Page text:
Take Five: Tommy Boyce

Tommy Boyce died in 1994; had he lived, he would celebrate his 83rd birthday on September 29. He and Bobby Hart were one of the most successful songwriting duos of the 1960s, writing hit songs for The Monkees (”Theme From The Monkees,” “Last Train to Clarksville” and many others). But Boyce – with and without Hart – was responsible for quite a few hit songs for their own records and for other artists. Here are five great tunes from the pen of Tommy Boyce.

Fats Domino – “Be My Guest” (1959) After waiting outside the singer-pianist’s hotel room for six hours, 19-year-old Boyce convinced him to listen to his demo of this song. Fats liked it and recorded it, and the single made it to #8 on Billboard’s pop chart (and to #2 on the R&B chart).

Jay & the Americans – “Come a Little Bit Closer” (1964) Working with Bobby Hart and Wes Farrell, Boyce wrote this song and placed it with New York City rock and roll band Jay & the Americans. Though the band had been together since 1960, this single gave the group its best-selling hit. The single made it to #3 on the Billboard chart, and marked the first Top Ten hit for the Boyce and Hart songwriting team.

Paul Revere & the Raiders – “(I’m Not Your) Steppin’ Stone” (1966) While this tune is most often thought of as a Monkees hit single, it was recorded first by Paul Revere and the Raiders, who released it on their Midnight Ride album in May 1966. The song soon became a staple, and has since been covered by countless groups, including – perhaps most memorably – the Sex Pistols.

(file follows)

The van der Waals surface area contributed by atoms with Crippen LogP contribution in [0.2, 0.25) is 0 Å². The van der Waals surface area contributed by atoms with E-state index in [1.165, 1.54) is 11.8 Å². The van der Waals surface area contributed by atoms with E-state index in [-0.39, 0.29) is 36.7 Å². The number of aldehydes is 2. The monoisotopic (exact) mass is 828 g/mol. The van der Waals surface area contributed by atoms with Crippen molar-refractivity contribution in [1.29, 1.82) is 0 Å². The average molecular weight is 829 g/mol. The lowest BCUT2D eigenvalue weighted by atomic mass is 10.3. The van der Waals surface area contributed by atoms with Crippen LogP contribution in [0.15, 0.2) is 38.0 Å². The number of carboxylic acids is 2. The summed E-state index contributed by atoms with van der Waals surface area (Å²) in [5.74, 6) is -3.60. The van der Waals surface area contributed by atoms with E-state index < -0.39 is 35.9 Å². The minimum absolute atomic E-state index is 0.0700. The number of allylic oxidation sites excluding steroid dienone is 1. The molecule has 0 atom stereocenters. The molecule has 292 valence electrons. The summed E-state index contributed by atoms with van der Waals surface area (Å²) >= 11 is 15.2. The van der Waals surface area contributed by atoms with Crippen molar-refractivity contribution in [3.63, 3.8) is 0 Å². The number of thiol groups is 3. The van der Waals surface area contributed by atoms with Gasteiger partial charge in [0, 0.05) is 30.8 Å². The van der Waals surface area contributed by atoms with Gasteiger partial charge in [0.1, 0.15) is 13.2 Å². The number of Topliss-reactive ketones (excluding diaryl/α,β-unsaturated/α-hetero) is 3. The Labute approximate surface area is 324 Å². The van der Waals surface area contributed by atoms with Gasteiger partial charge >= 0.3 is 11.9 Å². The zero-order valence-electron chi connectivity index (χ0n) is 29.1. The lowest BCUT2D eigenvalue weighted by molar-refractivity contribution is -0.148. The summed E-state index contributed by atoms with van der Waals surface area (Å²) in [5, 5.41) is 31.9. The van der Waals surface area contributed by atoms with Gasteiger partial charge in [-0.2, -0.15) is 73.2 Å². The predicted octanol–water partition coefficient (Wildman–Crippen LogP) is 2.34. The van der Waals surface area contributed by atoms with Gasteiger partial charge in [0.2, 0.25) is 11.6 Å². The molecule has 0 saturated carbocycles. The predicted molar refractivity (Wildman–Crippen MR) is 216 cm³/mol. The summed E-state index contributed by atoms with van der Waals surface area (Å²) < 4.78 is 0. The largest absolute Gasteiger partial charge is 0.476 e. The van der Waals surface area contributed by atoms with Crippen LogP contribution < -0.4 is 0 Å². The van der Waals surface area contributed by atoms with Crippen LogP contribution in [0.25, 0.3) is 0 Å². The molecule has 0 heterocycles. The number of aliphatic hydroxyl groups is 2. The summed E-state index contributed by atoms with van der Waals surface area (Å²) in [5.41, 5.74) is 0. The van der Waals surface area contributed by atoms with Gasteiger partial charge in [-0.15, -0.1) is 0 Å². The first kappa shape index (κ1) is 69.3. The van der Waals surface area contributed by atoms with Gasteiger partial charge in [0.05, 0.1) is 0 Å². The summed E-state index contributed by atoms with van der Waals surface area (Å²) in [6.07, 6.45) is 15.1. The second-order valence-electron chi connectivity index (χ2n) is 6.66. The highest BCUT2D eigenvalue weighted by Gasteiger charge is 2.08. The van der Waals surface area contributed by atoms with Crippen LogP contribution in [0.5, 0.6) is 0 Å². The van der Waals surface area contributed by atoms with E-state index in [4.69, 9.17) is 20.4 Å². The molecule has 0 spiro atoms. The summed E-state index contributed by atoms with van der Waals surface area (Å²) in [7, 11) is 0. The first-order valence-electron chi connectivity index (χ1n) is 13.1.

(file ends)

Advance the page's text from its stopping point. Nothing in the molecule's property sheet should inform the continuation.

Boyce and Hart – “I Wonder What She’s Doing Tonight” (1967) Buoyed by their success as songwriters, Boyce and Hart landed a record deal with Herb Alpert’s and Jerry Moss’ A&M label. There they cut three successful albums between 1967 and 1969. This snappy tune – the title track from their second LP – would be the duo’s highest charting single, rising to the #8 spot on the Billboard singles chart.

Dolenz, Jones, Boyce & Hart – “I Remember the Feeling” (1976) By the mid 1970s, Boyce and Hart had both long since moved onto other pursuits, and the Monkees had broken up. But Two Monkees and the team who wrote many of their hits reunited, billing themselves as “the guys who sang ‘em and the guys who wrote ‘em,” waxing an album and embarking on a tour of U.S. amusement parks and concert halls, plus a tour of the Far East (documented on a live album). Most of their short-lived success came as a live act, but the band’s self-titled studio album featured this good-timing single.